August 4, 2016
After years of back and forth and much pressure from a public that asked for clarity in their food products, President Obama signed into effect a national GMO labeling bill last week. Like most things going through the US political system these days, there are some things to cheer about and some things that may not make all food businesses and/or consumers happy. Here’s the rundown as best we know right now:
The biggest plus, for many, is the fact that this law requires food manufacturers to disclose on their packaging that their products contain GMO ingredients. However, how that information is disclosed may be hard for consumers to find. Discussion has been about creating an electronic barcode that shoppers could scan while at the supermarket to learn which ingredients in the packaging are genetically modified. Some argue that it’s not realistic for consumers to be expected to scan each package of food they’re picking up and that this adds little clarity to a consumer hot button issue. Another option being floated around is to include an 1-800-number to each package but again, many are arguing that it’s not realistic to think that consumers will stop their shopping to make a call. Also, some say that this places undo burden on low-income families who may either lack the technology or the time to be able to fully investigate the food packaging if information is presented in this manner.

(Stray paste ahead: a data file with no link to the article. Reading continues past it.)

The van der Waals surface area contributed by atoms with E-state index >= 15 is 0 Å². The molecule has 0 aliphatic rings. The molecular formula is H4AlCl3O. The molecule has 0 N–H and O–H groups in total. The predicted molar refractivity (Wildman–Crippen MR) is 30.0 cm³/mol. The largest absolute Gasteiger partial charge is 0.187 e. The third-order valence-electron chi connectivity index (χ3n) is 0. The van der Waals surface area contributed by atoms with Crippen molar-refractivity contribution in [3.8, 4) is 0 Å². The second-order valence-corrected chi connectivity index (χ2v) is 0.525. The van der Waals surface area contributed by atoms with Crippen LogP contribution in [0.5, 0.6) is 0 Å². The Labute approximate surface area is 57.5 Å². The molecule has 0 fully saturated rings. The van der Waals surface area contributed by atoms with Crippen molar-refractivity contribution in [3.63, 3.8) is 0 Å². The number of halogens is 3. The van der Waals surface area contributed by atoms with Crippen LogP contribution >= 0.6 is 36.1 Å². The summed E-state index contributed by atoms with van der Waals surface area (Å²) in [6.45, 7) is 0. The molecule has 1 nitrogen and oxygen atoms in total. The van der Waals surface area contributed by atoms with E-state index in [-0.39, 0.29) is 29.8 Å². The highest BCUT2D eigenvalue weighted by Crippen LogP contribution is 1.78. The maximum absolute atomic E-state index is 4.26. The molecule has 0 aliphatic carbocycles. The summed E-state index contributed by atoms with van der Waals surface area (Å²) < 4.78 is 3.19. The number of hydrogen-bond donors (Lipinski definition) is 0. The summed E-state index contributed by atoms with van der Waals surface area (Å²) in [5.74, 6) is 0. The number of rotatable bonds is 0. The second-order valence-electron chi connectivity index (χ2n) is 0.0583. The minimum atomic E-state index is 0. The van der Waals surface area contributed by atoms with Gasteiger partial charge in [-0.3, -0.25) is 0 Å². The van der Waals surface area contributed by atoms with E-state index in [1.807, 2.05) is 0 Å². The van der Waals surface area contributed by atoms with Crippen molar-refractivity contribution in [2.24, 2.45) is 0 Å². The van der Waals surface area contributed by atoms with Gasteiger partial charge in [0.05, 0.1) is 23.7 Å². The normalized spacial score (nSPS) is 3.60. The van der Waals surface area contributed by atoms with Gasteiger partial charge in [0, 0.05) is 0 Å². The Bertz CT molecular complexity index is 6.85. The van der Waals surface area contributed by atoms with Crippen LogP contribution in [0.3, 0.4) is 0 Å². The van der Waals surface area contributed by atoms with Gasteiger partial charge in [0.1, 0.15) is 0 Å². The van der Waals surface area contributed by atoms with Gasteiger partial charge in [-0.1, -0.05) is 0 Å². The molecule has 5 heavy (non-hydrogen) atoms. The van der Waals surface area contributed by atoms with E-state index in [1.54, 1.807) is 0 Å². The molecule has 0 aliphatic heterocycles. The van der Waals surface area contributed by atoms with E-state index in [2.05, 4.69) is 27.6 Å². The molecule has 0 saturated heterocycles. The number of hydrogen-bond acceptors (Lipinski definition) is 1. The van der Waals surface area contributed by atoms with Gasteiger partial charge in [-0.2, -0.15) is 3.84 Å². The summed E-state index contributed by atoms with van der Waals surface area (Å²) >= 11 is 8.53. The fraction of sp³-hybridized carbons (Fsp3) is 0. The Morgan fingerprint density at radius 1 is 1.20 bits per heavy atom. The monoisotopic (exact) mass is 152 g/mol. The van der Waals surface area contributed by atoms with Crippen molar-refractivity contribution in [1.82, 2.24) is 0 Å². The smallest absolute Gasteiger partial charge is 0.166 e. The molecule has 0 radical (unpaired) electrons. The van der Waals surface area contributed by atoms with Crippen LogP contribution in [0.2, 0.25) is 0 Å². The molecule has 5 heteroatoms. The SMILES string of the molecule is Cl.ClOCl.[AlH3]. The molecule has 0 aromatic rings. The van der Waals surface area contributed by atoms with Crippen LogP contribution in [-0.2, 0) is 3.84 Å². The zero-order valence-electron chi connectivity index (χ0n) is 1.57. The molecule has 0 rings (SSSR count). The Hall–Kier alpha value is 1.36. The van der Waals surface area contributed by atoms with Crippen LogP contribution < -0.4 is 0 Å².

It’s worth noting that the final draft of what is going to be required on the packaging, who may or may not be exempt, etc. likely won’t be out for another two years. While the bill, with Congress’ support, has been signed by President Obama, the USDA has up to two years to determine exactly what this labeling law is going to look like.
The other very important thing to note is that since this is federal law, this means that this bill supersedes all state laws around GMO labeling. Some states, like Vermont, have passed significantly stricter GMO labeling bills for food producers who sell within their state. Now, however, Vermont consumers will see the same GMO labeling that consumers in the rest of the nation see.
One benefit of this national law for food producers though is the fact that if a food manufacturer meets the criteria for GMO labeling, they now will only have to contend with one set of labeling rules for all their packaging and not be required to produce separate labeling/packaging for separate states. For growing businesses who sell into multiple states, this is certainly an important point as the feasibility of creating distinct packaging for each states’ laws is outside the financial ability of most smaller food businesses.
- Despite Congress, Consumers Want GMO Labeling
- Healthy Consumers More Interested In Non-GMO Than Organic
- The Dark Act Gets Blocked – What Does That Mean For Vermont Businesses?